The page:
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Ladakh – In Two Views (from the archives)

nomadruss in words and photos

This week we’ll delve into the archives and take a look at one of my favorite places on the planet, Ladakh, India. Ladakh is located in the Himalayan mountains, adjacent to the Tibetan plateau. This post was the result of digging through the archives before returning to Ladakh, from where I’m posting this.

A view from outside and inside Thiksey Monastery

Two views of women on the Changtang Plateau

Two views of competition – Polo in Leh and Archery competition during the Ladakh Festival

Two views of women with peraks, the traditional Ladakhi headdress.

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Sumdho on Ladakh’s Changtang Plateau

nomadruss in words and photos

High on Ladakh’s Changtang plateau are Tibetan refugee settlements in which Tibetan nomadic herdsman live. The Changtang plateau extends from Tibet into the northwestern region of India and rests at altitudes from 14,500 to 19,000 feet. It is a land of high desert and beautifully scenic lakes. A harsh land with short summers and long, arctic-like winters, the Tibetan refugees have been able to make a living, mostly by raising sheep and goats. This week we’ll take a look at one settlement called Sumdho.

Ideally, photography is about light. In this case I shot in this village only at dusk, night, and dawn, and had none of the epic light that you’d want. I considered scrapping this post all together, but I thought it still had merit. Sometimes when you’re traveling you’re only in a place for dusk and dawn and the skies are not epic, so here’s a post…

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The Native American – The Jicarilla Apache

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Physical Virginity Tests in Africa!!!!!!

To all Ladies out there – anyone of you dare to take this tests ??????????Thousands of girls in South Africa are queuing up each month to prove that they are virgins, reviving an African tradition seen by many as the answer to the scourge of AIDS.Bare-breasted teenagers wearing nothing but strings of beads and colourful loincloths regularly submit to the ordeal of having a stranger check if their hymens are intact, leaping for joy when the test confirms that they are still virgins.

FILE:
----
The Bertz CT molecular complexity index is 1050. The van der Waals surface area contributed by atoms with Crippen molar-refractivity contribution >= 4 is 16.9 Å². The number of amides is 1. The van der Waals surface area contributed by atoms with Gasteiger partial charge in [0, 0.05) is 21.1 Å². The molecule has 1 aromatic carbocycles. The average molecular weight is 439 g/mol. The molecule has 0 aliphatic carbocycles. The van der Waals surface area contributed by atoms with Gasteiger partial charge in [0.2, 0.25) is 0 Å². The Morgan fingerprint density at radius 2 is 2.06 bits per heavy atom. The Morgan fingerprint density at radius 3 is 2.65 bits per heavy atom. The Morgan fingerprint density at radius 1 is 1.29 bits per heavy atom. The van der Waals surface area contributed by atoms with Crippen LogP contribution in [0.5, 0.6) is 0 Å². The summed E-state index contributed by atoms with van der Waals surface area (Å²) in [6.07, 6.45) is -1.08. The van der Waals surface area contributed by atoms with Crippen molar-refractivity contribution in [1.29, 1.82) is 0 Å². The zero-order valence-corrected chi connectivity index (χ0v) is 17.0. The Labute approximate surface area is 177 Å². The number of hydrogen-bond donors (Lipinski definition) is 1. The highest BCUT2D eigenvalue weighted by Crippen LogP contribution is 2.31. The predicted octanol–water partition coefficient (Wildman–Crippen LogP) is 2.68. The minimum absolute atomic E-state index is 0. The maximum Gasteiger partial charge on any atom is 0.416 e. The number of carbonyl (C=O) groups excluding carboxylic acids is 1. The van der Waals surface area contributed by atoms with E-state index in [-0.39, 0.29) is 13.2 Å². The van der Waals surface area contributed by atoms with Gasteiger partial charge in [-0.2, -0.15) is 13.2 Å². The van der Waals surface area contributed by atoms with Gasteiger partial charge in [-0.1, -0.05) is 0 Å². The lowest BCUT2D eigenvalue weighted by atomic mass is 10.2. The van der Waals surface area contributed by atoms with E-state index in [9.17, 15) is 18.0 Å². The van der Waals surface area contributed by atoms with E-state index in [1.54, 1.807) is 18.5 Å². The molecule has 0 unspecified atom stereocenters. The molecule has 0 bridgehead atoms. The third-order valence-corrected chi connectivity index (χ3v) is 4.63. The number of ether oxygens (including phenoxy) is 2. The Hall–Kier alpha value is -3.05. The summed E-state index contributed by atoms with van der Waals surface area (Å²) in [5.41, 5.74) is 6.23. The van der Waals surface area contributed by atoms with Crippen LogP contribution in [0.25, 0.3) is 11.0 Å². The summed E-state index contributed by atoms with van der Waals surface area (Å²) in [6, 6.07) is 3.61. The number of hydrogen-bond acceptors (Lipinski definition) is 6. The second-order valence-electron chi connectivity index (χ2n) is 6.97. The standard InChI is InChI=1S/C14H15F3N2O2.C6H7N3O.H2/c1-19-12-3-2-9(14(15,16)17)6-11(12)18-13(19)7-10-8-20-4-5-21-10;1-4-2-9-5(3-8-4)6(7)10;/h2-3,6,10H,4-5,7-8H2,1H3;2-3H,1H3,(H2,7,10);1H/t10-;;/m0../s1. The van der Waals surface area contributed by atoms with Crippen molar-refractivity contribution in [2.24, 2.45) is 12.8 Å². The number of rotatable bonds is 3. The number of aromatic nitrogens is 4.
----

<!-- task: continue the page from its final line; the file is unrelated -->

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Acaté’s Dr. David Fleck Interview with Mongabay

In an interview with noted conservation journalist Rhett A. Butler, Dr. David Fleck, Acaté’s Field Coordinator, talks about his history of living with the Matsés people in the deep Amazon rainforest. Fleck shares his perspective of life in the Amazon, its threats, and Acaté’s work. Originally posted here.

Tribes in the Amazon are increasingly exposed to the outside world by choice or circumstance. The fallout of outside contact has rarely been anything less than catastrophic, resulting in untold extinction of hundreds of tribes over the centuries. For ones that survived the devastation of introduced disease and conquest, the process of acculturation transformed once proud cultures into fragmented remnants, their self-sufficiency and social cohesion stripped away, left to struggle in a new world marked by poverty and external dependence.

In the deepest recesses of the Amazon, remaining tribes struggle to retain their cultural identity and self-sufficiency in a profoundly-shifting world. Such is the case with the Matsés – or Jaguar People – that live along the Javari river and its tributaries in Peru and Brazil. A tribe of fierce warriors permanently contacted only in 1969, the Matsés are perhaps best-known for their facial tattoos, ceremonial practices, and use of toxins from giant tree frogs as a stimulant for hunting expeditions.

Alicia Fox photography Matsés Acaté Amazon